Upward mobility: TVs are the new mobile

Mobile developers to gain a new set of platforms for their apps

photo: EricaJoy http://en.wikipedia.org/wiki/File:Chromecast_dongle.jpg One of the perennial technologies that regularly appears at the Consumer Electronics Show is the smart TV set, but they never seem to gain the kind of traction that the manufacturers hope that they will. This may finally be coming to a end, however, as a new generation of smart TVs are poised to enter the market. Even Apple is finally supposed to release their own products in this space this year. And when these hyper-aware TV sets enter the Internet of Things, they are likely to do it running mobile operating systems.

The reasons for this are several. From a purely economic standpoint, the margins on televisions don’t really afford room to pay for a full-blown desktop operating system license, nor the hardware required to support a rich desktop environment. It’s also unclear that anyone would want to run Microsoft Word or other general types of software on their TV. While a free operating system such as a desktop Linux OS might fit the bill, especially since it is famous for being able to run on a meager amount of hardware, it is equally unclear if it will be able to run the software that manufacturers and users are going to want to see on a TV.

photo: Mike L http://en.wikipedia.org/wiki/File:Apple_TV_2nd_Generation.jpg

The value that Android and iOS bring to the table in a TV application is that they are already engineered to run on light-weight hardware, and have application infrastructure in the form of their app stores that contains a wealth of appropriate applications. End-users are going to be much more likely to want to run Angry Birds or Cut the Rope on their TV than Excel. Mobile operating systems are also engineered to run in a keyboard-less mode, although it is difficult to think how touchscreen would work on a 60″ TV.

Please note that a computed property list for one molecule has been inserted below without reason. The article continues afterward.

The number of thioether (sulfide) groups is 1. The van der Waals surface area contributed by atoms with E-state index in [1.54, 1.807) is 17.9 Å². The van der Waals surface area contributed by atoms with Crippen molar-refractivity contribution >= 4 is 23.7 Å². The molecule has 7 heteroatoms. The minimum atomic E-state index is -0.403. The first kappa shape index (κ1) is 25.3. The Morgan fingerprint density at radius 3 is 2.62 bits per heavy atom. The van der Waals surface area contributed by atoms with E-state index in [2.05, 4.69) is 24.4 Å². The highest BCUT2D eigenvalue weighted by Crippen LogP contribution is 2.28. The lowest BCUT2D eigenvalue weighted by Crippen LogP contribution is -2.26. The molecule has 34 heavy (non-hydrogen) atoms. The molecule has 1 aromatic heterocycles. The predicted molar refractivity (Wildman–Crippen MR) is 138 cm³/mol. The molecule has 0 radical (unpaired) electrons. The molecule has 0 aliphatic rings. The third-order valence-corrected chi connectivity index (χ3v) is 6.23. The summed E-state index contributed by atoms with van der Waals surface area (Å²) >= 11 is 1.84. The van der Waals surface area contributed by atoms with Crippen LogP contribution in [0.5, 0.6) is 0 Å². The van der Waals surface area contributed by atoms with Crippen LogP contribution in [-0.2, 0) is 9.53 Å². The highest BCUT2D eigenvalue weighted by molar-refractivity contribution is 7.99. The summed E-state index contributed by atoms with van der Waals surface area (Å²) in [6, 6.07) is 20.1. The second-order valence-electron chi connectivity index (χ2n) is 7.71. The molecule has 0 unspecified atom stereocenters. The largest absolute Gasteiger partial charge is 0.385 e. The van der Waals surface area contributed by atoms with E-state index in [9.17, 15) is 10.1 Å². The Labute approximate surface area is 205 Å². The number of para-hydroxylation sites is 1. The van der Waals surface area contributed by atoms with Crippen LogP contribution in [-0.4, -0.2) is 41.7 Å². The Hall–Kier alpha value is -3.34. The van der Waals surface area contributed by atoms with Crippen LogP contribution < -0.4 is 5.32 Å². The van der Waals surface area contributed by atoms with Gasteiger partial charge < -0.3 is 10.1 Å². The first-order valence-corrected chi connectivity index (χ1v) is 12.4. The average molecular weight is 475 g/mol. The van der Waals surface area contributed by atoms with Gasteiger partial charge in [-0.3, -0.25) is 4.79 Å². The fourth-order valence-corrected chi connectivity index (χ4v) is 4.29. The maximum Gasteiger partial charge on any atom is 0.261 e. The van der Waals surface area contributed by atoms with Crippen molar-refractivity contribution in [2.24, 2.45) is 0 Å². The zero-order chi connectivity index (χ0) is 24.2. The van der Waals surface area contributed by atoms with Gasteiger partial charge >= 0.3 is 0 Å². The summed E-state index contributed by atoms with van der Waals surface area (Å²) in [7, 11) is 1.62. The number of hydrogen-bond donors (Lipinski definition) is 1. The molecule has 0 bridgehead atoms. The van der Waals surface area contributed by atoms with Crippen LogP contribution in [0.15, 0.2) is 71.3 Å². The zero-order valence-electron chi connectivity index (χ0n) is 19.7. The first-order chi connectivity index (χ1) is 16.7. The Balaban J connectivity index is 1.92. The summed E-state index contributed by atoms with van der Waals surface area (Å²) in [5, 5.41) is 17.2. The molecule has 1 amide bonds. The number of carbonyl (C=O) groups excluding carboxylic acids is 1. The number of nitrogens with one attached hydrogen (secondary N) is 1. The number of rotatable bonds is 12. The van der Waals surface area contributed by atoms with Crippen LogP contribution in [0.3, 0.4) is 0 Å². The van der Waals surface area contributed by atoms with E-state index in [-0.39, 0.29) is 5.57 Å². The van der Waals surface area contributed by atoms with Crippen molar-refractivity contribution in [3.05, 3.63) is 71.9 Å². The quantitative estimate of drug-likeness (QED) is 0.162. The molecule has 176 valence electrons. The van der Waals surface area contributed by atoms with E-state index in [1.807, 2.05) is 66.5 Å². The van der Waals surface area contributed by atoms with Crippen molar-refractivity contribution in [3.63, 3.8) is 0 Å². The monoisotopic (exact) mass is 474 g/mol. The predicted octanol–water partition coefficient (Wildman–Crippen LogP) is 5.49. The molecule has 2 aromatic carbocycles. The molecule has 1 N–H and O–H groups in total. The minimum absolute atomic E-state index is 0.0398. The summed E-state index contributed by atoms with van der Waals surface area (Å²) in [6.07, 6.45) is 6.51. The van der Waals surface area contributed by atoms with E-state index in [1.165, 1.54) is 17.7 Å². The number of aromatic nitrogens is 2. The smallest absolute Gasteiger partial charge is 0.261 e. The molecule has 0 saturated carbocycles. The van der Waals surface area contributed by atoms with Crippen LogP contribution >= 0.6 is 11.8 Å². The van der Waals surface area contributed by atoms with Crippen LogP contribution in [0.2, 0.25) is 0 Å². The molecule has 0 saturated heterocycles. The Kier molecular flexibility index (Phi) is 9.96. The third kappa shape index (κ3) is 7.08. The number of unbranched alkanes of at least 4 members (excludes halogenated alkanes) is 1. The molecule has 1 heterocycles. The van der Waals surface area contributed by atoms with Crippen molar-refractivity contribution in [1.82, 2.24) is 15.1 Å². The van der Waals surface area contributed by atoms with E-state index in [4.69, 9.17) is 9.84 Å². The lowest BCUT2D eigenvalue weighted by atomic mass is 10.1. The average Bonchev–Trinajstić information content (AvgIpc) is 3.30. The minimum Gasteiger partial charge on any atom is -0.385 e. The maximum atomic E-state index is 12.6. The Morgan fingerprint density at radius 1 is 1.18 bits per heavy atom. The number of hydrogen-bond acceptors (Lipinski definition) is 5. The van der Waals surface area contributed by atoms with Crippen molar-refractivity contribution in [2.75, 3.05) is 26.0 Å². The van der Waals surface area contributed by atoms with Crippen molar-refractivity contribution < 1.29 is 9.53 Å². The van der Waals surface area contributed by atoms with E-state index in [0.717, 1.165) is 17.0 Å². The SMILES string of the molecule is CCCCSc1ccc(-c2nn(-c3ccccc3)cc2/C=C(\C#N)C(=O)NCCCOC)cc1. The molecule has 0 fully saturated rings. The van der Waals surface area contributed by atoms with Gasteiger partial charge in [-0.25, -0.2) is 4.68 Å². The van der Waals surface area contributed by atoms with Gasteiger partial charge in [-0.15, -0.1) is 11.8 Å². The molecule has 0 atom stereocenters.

The solution that Apple took to this problem when they developed the Apple TV set top box was to pair it with an App on the iPhone. That gave users the advantages of a touchscreen they could use while sitting, but it can be awkward to use since you are either looking at the iPhone or the TV screen, but it’s hard to do both at the same time.

Google appears to be going more the route of Apple TV with their Chromecast dongle. Rather than integrate their hardware and software into a TV, they have positioned Chromecast as an accessory to attach to existing sets. Neither Chromecast nor Apple TV can run apps on their own, although there have been persistent rumors that Apple TV might gain it’s own app store.

Certainly, the television is becoming just another peripheral that can be used as part of a larger ecosystem of PCs, tablets and phones. Increasingly, consumers can divorce the device that generates the content from the device that displays it. Half the time, we’re watching anime at home via Crunchyroll on our Apple TV; half the time someone is just firing it up on an iPhone and using the Apple TV as a display. With technologies like Tivo’s Romio, the material you record on your downstairs DVR may be viewed in your bedroom using an iPad. The house (and in fact, the entire world) has become an interconnected web of devices. If you want a deeper investigation of how this may play out, Michal Levin touches on how to leverage this new ecosystem in Designing Multi-Device Experiences.

It will be very surprising if an new Apple TV product doesn’t run some version of iOS, and Android is likely to show up on units from companies such as Samsung, who are already familiar with the OS from their handsets. The only question is if Surface from Microsoft will have any impact on this new market. Much of that is going to depend on how greedy Microsoft decides they want to be on license terms.

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